This is a wall art installation that I created to demonstrate my newly minted skills with using my CNC router. It is a translation of a graphic design concept that I created to illustrate an idea. Visually displaying how Rochester, NY has two nicknames. The double meaning is the divide of one city into two parts. I have included full written statement below the images.
canada Seroquel PROCESS
This project went through a complete design process. From drawings, to prototypes, then into full production. These images are of the CNC Milling process and the painting of the wall.
ARTIST STATEMENT FOR FLOUR CITY | FLOWER CITY
Sometimes when you look back at the history, the facts that are revealed are familiar, maybe even expected. It may be that the filter used to collect them sort out the ones you want to see. They become the ones that support your viewpoint. I would call it “cherry picking” the good ones that will be used to prove ones point. Happens all the time in today’s media. The curious fact is that the deeper you look at Rochester’s past, there seems to be a reoccurring case of “two sides”. Many cases of “us verses them” appear, but, you always get to choose your side. All the way back to Rochesterville when the Episcopalians fought with the Presbyterians for power rights on High Falls.
The split of one city still lingers today. It is gently acknowledged but never engaged in civilly in public forums. The ongoing violence and challenges in our city schools get criticized from an unengaged public. These are debilitating and chronic problems facing every one of Rochester’s citizens. If you want to feel extreme disbelief in our fellow Rochesterians, follow the comments on the popular news outlets. The apathy of those casting stones from the safety of their armchairs, hidden behind computer screen truly scares me. So much ignorance displayed and personal energy is spent denigrating city officials and those in poverty, the other side of Rochester. Pointing the finger at their neighbors (You & Me) to make it all better for them. I continually question how does one change a culture of ridicule and apathy. Refocus this vitriol and direct it into positive feelings of creating genuine change through action in the one city that we all belong to and call home. We are the population and we have the power to make this city into a great place to live for all of our neighbors.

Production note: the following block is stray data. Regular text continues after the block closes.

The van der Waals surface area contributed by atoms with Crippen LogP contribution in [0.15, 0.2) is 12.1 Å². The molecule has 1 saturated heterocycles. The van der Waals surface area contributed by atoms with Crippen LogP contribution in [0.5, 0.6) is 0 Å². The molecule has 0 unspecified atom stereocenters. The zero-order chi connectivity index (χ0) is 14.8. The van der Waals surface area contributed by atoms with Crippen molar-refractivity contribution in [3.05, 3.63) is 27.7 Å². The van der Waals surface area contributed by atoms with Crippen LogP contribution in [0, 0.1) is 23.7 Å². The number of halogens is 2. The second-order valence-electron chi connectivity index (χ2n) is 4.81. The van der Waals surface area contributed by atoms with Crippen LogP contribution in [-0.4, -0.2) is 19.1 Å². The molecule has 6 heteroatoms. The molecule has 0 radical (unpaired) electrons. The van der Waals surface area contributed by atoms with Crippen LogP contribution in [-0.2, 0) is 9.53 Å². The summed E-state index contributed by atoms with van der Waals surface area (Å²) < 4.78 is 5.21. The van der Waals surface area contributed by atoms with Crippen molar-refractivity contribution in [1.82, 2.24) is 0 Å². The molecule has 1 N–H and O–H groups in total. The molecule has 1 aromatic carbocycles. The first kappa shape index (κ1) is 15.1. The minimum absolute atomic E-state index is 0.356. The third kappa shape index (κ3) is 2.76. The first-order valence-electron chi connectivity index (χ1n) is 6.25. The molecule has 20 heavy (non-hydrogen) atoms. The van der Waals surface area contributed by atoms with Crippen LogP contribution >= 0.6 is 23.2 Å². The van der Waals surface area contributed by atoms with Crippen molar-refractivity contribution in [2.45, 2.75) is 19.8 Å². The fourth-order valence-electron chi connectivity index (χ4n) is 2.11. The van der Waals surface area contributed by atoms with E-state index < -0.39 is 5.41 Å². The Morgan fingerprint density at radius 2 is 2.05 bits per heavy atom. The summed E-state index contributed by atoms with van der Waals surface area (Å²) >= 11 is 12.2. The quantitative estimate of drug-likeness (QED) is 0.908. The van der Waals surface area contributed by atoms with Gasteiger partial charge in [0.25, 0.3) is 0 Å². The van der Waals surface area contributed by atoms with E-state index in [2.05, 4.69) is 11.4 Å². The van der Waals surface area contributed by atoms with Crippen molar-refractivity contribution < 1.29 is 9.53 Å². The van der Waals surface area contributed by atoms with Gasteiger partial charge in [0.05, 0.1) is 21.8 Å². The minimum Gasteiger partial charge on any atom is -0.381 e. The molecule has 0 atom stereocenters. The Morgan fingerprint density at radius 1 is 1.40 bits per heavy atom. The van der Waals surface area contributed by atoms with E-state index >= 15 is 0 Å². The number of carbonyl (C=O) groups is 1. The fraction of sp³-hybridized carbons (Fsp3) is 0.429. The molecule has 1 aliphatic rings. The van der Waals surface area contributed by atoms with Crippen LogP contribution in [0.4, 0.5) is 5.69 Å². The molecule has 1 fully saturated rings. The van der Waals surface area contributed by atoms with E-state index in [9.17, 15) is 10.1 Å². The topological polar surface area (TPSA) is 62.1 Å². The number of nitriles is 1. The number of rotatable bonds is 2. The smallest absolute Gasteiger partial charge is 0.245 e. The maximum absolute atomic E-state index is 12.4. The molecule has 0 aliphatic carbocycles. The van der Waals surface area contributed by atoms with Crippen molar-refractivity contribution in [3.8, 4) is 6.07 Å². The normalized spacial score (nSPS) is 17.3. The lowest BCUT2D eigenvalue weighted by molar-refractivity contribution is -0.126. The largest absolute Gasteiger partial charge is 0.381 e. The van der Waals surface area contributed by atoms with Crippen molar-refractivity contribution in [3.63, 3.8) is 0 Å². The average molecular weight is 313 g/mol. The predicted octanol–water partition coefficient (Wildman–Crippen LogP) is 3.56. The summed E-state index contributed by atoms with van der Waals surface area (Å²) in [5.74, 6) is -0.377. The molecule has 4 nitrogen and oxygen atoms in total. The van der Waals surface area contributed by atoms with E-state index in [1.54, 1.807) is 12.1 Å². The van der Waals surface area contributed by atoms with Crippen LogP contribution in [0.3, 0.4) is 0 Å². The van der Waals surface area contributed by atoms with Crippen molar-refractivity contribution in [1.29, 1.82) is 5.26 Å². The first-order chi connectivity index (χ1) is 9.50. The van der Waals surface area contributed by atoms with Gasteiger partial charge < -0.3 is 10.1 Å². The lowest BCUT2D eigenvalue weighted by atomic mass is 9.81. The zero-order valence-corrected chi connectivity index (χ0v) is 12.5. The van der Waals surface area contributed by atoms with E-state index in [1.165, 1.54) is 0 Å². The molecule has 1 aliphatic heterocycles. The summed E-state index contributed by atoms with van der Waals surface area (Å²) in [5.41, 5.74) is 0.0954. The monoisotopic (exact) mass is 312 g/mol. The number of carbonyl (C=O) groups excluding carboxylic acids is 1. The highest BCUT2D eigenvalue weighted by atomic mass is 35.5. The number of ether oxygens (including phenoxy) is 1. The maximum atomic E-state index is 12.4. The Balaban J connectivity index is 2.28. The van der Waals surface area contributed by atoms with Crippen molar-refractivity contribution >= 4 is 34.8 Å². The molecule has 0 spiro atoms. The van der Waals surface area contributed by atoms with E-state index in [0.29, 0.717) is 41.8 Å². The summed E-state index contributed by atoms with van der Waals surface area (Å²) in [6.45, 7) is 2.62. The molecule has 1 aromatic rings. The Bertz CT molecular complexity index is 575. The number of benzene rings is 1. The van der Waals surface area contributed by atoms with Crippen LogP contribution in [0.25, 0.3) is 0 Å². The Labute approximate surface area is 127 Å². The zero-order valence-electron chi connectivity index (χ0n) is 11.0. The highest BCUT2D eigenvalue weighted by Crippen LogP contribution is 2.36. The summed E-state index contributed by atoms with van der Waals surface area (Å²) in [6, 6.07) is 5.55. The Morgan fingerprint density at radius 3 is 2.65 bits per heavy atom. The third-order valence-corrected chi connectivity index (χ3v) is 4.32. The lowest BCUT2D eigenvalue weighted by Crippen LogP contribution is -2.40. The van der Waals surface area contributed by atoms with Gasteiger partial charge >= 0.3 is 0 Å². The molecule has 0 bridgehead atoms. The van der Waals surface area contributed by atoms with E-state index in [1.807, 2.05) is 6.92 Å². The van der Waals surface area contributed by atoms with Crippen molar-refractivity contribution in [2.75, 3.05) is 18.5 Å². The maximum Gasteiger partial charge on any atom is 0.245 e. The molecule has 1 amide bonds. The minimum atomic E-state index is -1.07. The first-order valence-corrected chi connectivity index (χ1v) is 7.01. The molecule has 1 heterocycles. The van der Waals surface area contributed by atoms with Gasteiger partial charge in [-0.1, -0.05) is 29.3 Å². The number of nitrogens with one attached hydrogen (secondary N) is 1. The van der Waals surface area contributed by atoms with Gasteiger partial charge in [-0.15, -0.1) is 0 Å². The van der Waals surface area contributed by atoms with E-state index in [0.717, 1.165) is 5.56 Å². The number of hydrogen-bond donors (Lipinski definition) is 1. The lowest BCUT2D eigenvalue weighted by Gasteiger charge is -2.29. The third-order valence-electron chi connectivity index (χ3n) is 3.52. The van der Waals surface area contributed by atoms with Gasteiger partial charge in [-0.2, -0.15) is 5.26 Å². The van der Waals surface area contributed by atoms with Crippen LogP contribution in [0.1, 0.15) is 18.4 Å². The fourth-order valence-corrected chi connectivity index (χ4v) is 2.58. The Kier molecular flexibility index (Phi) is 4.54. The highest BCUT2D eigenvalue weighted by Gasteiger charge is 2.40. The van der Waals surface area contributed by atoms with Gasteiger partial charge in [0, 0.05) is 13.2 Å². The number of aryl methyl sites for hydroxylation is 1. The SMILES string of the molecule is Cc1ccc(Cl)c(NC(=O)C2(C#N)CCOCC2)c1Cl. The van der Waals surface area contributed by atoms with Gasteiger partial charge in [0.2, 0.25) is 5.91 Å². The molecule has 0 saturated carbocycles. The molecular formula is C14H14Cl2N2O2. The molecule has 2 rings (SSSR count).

The choice of Flower City/Flour City was obvious and ironic. We have one city, Rochester with two nicknames. When spoken out loud the words sound exactly the same. Making it indistinguishable until you project your personal perception on to it. Identifying which one you are talking about. The stories behind each Flower/Flour are both equally important to the development and success of our hometown. I’ve brought them together in this exhibition with equal treatment and balance. Illustrating that together they are important to make one piece.
The installation consists of equal number of parts. Manufactured using both handmade and digital techniques to make one whole visual presentation. The pieces are carved from plywood, signifying the multiple layers of our cities citizens. Each is similar, yet, different. They are an imperfect repetition of individuals gathered on both sides. The process of making this piece can be thought of as a metaphor for the types of thinking and techniques needed to make our city better. It also demonstrates that applying a committed individual effort can transform different parts with multiple layers and make them work together.
I have commenced on a body of work, which I call my “civic pride campaign”. Taking basic messages and shapes related to the city of Rochester and creating a series of posters and now objects that are economical and interesting enough for people to live with in their homes or at their work places. By creating these works, I intend to offer an object to become a focal point that ties together a daily positive reflection with their city. Seeing this work daily, even for an instance creates a repetition that reinforces a bond with Rochester. Not just the neighborhood or side of town where they live, but with the entire city. Creating a strong association for a true sense of place. The more you love your home, the harder it becomes to watch it fail.
So, buy a print or an object for yourself and for your friends to begin the change of the perception of our hometown.